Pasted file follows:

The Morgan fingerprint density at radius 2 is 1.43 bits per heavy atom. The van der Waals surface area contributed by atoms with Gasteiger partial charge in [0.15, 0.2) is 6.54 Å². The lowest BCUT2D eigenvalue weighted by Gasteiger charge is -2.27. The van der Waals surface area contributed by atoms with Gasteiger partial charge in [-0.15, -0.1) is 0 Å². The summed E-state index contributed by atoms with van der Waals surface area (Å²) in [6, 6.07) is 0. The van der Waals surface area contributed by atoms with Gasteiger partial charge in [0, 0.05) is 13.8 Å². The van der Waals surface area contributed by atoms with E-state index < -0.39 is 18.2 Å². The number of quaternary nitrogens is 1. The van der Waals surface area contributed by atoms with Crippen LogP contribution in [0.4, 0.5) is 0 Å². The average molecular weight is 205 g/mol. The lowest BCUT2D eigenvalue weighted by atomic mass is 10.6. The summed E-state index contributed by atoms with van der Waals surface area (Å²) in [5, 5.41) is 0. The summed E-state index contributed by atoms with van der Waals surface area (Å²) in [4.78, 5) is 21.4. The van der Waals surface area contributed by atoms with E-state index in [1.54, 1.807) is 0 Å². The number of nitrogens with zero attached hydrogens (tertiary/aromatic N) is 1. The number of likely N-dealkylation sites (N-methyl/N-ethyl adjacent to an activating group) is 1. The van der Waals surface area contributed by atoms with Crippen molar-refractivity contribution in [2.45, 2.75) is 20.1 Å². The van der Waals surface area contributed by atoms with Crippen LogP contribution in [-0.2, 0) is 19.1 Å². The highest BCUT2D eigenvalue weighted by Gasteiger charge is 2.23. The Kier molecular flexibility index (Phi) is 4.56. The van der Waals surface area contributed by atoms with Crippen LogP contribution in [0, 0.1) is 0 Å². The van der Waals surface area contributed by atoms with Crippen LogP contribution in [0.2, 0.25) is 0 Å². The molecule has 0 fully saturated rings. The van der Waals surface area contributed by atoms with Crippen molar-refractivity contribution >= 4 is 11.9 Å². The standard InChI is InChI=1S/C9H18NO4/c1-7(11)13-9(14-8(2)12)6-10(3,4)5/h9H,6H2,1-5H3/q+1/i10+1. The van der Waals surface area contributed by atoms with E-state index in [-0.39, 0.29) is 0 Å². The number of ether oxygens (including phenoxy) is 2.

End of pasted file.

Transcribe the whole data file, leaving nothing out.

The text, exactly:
The Morgan fingerprint density at radius 2 is 1.43 bits per heavy atom. The van der Waals surface area contributed by atoms with Gasteiger partial charge in [0.15, 0.2) is 6.54 Å². The lowest BCUT2D eigenvalue weighted by Gasteiger charge is -2.27. The van der Waals surface area contributed by atoms with Gasteiger partial charge in [-0.15, -0.1) is 0 Å². The summed E-state index contributed by atoms with van der Waals surface area (Å²) in [6, 6.07) is 0. The van der Waals surface area contributed by atoms with Gasteiger partial charge in [0, 0.05) is 13.8 Å². The van der Waals surface area contributed by atoms with E-state index < -0.39 is 18.2 Å². The number of quaternary nitrogens is 1. The van der Waals surface area contributed by atoms with Crippen LogP contribution in [0.4, 0.5) is 0 Å². The average molecular weight is 205 g/mol. The lowest BCUT2D eigenvalue weighted by atomic mass is 10.6. The summed E-state index contributed by atoms with van der Waals surface area (Å²) in [5, 5.41) is 0. The summed E-state index contributed by atoms with van der Waals surface area (Å²) in [4.78, 5) is 21.4. The van der Waals surface area contributed by atoms with E-state index in [1.54, 1.807) is 0 Å². The number of nitrogens with zero attached hydrogens (tertiary/aromatic N) is 1. The number of likely N-dealkylation sites (N-methyl/N-ethyl adjacent to an activating group) is 1. The van der Waals surface area contributed by atoms with Crippen molar-refractivity contribution in [2.45, 2.75) is 20.1 Å². The van der Waals surface area contributed by atoms with Crippen LogP contribution in [-0.2, 0) is 19.1 Å². The highest BCUT2D eigenvalue weighted by Gasteiger charge is 2.23. The Kier molecular flexibility index (Phi) is 4.56. The van der Waals surface area contributed by atoms with Crippen LogP contribution in [0, 0.1) is 0 Å². The van der Waals surface area contributed by atoms with Crippen LogP contribution in [0.2, 0.25) is 0 Å². The molecule has 0 fully saturated rings. The van der Waals surface area contributed by atoms with Crippen molar-refractivity contribution >= 4 is 11.9 Å². The standard InChI is InChI=1S/C9H18NO4/c1-7(11)13-9(14-8(2)12)6-10(3,4)5/h9H,6H2,1-5H3/q+1/i10+1. The van der Waals surface area contributed by atoms with E-state index in [-0.39, 0.29) is 0 Å². The number of ether oxygens (including phenoxy) is 2.